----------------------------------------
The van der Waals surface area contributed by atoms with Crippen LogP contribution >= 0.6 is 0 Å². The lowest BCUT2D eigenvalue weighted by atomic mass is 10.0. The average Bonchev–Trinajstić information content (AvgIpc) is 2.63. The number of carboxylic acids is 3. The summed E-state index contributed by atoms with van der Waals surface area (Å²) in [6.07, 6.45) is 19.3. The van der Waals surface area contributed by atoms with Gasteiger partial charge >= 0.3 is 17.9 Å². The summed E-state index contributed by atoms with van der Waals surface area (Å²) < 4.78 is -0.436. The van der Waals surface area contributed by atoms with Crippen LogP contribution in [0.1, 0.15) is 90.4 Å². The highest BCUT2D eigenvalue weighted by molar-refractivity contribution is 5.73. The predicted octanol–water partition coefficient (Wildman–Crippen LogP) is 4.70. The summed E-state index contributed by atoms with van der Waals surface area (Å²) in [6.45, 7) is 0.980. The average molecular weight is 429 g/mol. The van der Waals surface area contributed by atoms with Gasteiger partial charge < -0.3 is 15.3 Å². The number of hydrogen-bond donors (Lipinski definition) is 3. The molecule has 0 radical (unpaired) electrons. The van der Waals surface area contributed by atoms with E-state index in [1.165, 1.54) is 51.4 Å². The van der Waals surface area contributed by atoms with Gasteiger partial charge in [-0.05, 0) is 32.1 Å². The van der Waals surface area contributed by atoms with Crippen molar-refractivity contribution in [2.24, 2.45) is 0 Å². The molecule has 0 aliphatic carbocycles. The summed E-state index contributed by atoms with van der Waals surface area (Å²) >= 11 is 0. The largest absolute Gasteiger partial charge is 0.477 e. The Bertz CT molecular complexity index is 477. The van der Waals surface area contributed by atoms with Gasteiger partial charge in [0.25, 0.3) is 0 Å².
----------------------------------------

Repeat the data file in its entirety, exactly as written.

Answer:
The van der Waals surface area contributed by atoms with Crippen LogP contribution >= 0.6 is 0 Å². The lowest BCUT2D eigenvalue weighted by atomic mass is 10.0. The average Bonchev–Trinajstić information content (AvgIpc) is 2.63. The number of carboxylic acids is 3. The summed E-state index contributed by atoms with van der Waals surface area (Å²) in [6.07, 6.45) is 19.3. The van der Waals surface area contributed by atoms with Gasteiger partial charge >= 0.3 is 17.9 Å². The summed E-state index contributed by atoms with van der Waals surface area (Å²) < 4.78 is -0.436. The van der Waals surface area contributed by atoms with Crippen LogP contribution in [0.1, 0.15) is 90.4 Å². The highest BCUT2D eigenvalue weighted by molar-refractivity contribution is 5.73. The predicted octanol–water partition coefficient (Wildman–Crippen LogP) is 4.70. The summed E-state index contributed by atoms with van der Waals surface area (Å²) in [6.45, 7) is 0.980. The average molecular weight is 429 g/mol. The van der Waals surface area contributed by atoms with Gasteiger partial charge < -0.3 is 15.3 Å². The number of hydrogen-bond donors (Lipinski definition) is 3. The molecule has 0 radical (unpaired) electrons. The van der Waals surface area contributed by atoms with E-state index in [1.165, 1.54) is 51.4 Å². The van der Waals surface area contributed by atoms with Gasteiger partial charge in [-0.05, 0) is 32.1 Å². The van der Waals surface area contributed by atoms with Crippen molar-refractivity contribution in [2.24, 2.45) is 0 Å². The molecule has 0 aliphatic carbocycles. The summed E-state index contributed by atoms with van der Waals surface area (Å²) >= 11 is 0. The largest absolute Gasteiger partial charge is 0.477 e. The Bertz CT molecular complexity index is 477. The van der Waals surface area contributed by atoms with Gasteiger partial charge in [0.25, 0.3) is 0 Å².